• The only half-decent SWT implementation is in GTK (I say half decent because it is slow as fuck, and isn't Qt).

      The JDS, which is built on GNOME, which is also built on GTK.

      So SWT apps would not only work, they would style just like any other GTK apps running on that GNOME desktop.

    • But now Sun releases another API for the desktop that, while different in purpose, is not compatible with SWT. Great. not to mention the fact that it uses GNOME

      This is all wrong. Its an API to integrate with system services. Its completely compatible with SWT and Swing: you can use the desktop components under Swing or SWT. So what if it uses GNOME? Do you need Sun to provide everything for you?

      It makes Java a more unified platform by providing a new API that gives portable access to some useful syste
  • Java...write once...run ever...on Java Desktop ;-)
    • Well this is probably just a thought, but if the integration API is open, then we can surely implement the API to work on vanilla GNOME and KDE. We would just use the KdeJava and JavaGnome projects to provide whatever tinkering we need to do, right?

      I guess it could be something to play with. I've been missing an officially-supported way to interact with the desktop for a while now... starting from the basics of the system tray icon and working on up.

  • Startup time (Score:5, Insightful)

    by ecloud (3022) on Monday June 07, 2004 @04:32PM (#9360184) Homepage Journal
    Now if they could make it so you don't have to start up a separate VM for every application...because it takes too much memory AND too much time.

    They've needed a process model for a long time. That's still the critical piece needed to make a "Java OS" a reality. (AFAIK it still is missing...)

    Of course there is the copout that the interpreter ends up in shared memory anyway. But what about loaded classes? Are they shared between apps? I think not.

    Of course, applications can be written to become threads in an existing VM rather than intended to start up on their own, but that generally isn't done. This way Sun can ignore security issues between apps within the sandbox by saying well, just start up a new sandbox for every application, and there is no way they can step on each other. Moore's law has had many cycles now since Java came out, and the cost of even one VM is still not negligible, let alone one per application.

    Then there is the fact that Swing applications always look so unique, so volatile and unreliable, due to the fact that they paint slower, and you can sometimes see unpainted gray areas, at least temporarily. They make a bad impression, like old cars going down the road perpetually in primer, the "restoration" incomplete for years on end, making you want to ask "when are you ever going to use real paint!" They should instead work on fleshing out AWT to include the missing widgets, like trees (just implement their own native versions on the few OS's whose GUI toolkits don't have them), and screw pluggable look-n-feel. That should be a toolkit feature for the whole OS, not just for Swing applications. This approach is largely responsible for Swing apps looking and feeling so crappy.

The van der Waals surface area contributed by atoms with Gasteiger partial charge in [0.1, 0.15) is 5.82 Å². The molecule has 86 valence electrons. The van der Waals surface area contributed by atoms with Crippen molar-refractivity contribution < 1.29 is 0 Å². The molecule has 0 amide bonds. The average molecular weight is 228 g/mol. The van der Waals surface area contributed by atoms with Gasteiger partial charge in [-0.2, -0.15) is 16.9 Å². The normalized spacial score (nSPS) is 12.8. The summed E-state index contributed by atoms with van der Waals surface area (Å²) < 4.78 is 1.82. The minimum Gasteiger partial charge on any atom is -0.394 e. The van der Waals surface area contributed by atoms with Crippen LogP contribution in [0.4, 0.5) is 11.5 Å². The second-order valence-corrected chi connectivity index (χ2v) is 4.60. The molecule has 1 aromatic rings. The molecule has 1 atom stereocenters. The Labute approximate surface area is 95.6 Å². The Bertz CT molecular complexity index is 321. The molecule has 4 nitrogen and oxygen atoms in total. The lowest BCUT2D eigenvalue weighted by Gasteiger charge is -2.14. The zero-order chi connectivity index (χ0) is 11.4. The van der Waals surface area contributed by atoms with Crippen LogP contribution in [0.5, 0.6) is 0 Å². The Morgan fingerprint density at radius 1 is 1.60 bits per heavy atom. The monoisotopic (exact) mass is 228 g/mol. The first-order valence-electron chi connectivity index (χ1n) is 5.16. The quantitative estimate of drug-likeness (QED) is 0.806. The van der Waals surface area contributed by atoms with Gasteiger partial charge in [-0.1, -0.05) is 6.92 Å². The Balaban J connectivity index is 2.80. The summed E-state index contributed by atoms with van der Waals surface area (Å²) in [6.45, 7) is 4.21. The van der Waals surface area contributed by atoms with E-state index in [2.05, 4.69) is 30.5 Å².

• Re:Startup time (Score:3, Informative)

      by khuber (5664)
      The client VM in JDK 1.5 shares system classes. There's a file that is just a memory dump of the internal class data structures, classes.jsa. All client VMs mmap that file.

      http://java.sun.com/j2se/1.5.0/docs/guide/vm/class -data-sharing.html [sun.com]

    • >They've needed a process model for a long time. That's still the critical piece needed to make a "Java OS" a reality. (AFAIK it still is missing...)

      If you look at WebSphere, you'll notice there's support for "shared libraries", which allow "applications" to use certain sets of classes isolated from other applications.

      The "Java OS", at least from a server perspective, is really an application server.

      I'd agree that this functionality is missing on the desktop, however.

      >They should instead work on f
    • Re:Startup time (Score:2, Interesting)

      by Decaff (42676)
      Now if they could make it so you don't have to start up a separate VM for every application...because it takes too much memory AND too much time.

      They have. You can.

      and you can sometimes see unpainted gray areas, at least temporarily. They make a bad impression.

      That has not been the case for years. If you see it, its bad coding by the developer.

      They should instead work on fleshing out AWT to include the missing widgets,

      IBM have done exactly that. Its called SWT.
    • Re:process model (Score:2, Informative)

      by Will Sargent (2751)
      "process model for a long time"

      It's called isolates, and it's supposed to be in Java 1.6: http://www.bitser.net/isolate-interest/

      There's a proof of concept in KaffeOS.
    • Re:Startup time (Score:2, Informative)

      by raduf (307723)

      I'm using Java 1.5 for several months now, and besides the new language feature goodies it also has shared [sun.com] memory between applications.

      Now I can't say how much better swing has gotten since 1.4 because a dont' remember how good it used to be ;) but in 1.5 it's pretty good. No reason why I'd hesitate to do any UI in java anymore. It's way better than in 1.2 or 1.3, that's for sure.